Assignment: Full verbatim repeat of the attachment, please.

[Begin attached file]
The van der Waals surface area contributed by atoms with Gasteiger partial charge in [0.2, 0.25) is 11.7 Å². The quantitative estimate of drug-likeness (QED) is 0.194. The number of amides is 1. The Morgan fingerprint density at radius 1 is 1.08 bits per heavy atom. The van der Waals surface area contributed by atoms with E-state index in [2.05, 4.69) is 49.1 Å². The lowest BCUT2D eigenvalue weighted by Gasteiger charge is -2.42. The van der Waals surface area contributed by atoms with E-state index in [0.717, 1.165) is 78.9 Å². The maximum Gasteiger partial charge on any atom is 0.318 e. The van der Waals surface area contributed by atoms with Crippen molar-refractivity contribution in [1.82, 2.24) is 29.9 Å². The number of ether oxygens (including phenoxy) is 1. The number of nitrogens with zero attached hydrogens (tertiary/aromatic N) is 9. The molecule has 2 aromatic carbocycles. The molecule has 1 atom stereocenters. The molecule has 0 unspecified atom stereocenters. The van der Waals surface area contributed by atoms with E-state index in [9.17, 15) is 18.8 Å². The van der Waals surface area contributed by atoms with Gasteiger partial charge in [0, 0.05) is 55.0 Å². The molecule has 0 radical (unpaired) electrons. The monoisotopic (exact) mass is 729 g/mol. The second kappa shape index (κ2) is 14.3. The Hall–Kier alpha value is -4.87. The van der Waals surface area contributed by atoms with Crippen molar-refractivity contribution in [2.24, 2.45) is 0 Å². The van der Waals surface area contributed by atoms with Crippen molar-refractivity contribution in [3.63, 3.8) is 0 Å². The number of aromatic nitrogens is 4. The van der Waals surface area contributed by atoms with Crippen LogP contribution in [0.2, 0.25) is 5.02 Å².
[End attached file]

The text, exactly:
The van der Waals surface area contributed by atoms with Gasteiger partial charge in [0.2, 0.25) is 11.7 Å². The quantitative estimate of drug-likeness (QED) is 0.194. The number of amides is 1. The Morgan fingerprint density at radius 1 is 1.08 bits per heavy atom. The van der Waals surface area contributed by atoms with E-state index in [2.05, 4.69) is 49.1 Å². The lowest BCUT2D eigenvalue weighted by Gasteiger charge is -2.42. The van der Waals surface area contributed by atoms with E-state index in [0.717, 1.165) is 78.9 Å². The maximum Gasteiger partial charge on any atom is 0.318 e. The van der Waals surface area contributed by atoms with Crippen molar-refractivity contribution in [1.82, 2.24) is 29.9 Å². The number of ether oxygens (including phenoxy) is 1. The number of nitrogens with zero attached hydrogens (tertiary/aromatic N) is 9. The molecule has 2 aromatic carbocycles. The molecule has 1 atom stereocenters. The molecule has 0 unspecified atom stereocenters. The van der Waals surface area contributed by atoms with E-state index in [9.17, 15) is 18.8 Å². The van der Waals surface area contributed by atoms with Gasteiger partial charge in [0, 0.05) is 55.0 Å². The molecule has 0 radical (unpaired) electrons. The monoisotopic (exact) mass is 729 g/mol. The second kappa shape index (κ2) is 14.3. The Hall–Kier alpha value is -4.87. The van der Waals surface area contributed by atoms with Crippen molar-refractivity contribution in [2.24, 2.45) is 0 Å². The van der Waals surface area contributed by atoms with Crippen molar-refractivity contribution in [3.63, 3.8) is 0 Å². The number of aromatic nitrogens is 4. The van der Waals surface area contributed by atoms with Crippen LogP contribution in [0.2, 0.25) is 5.02 Å².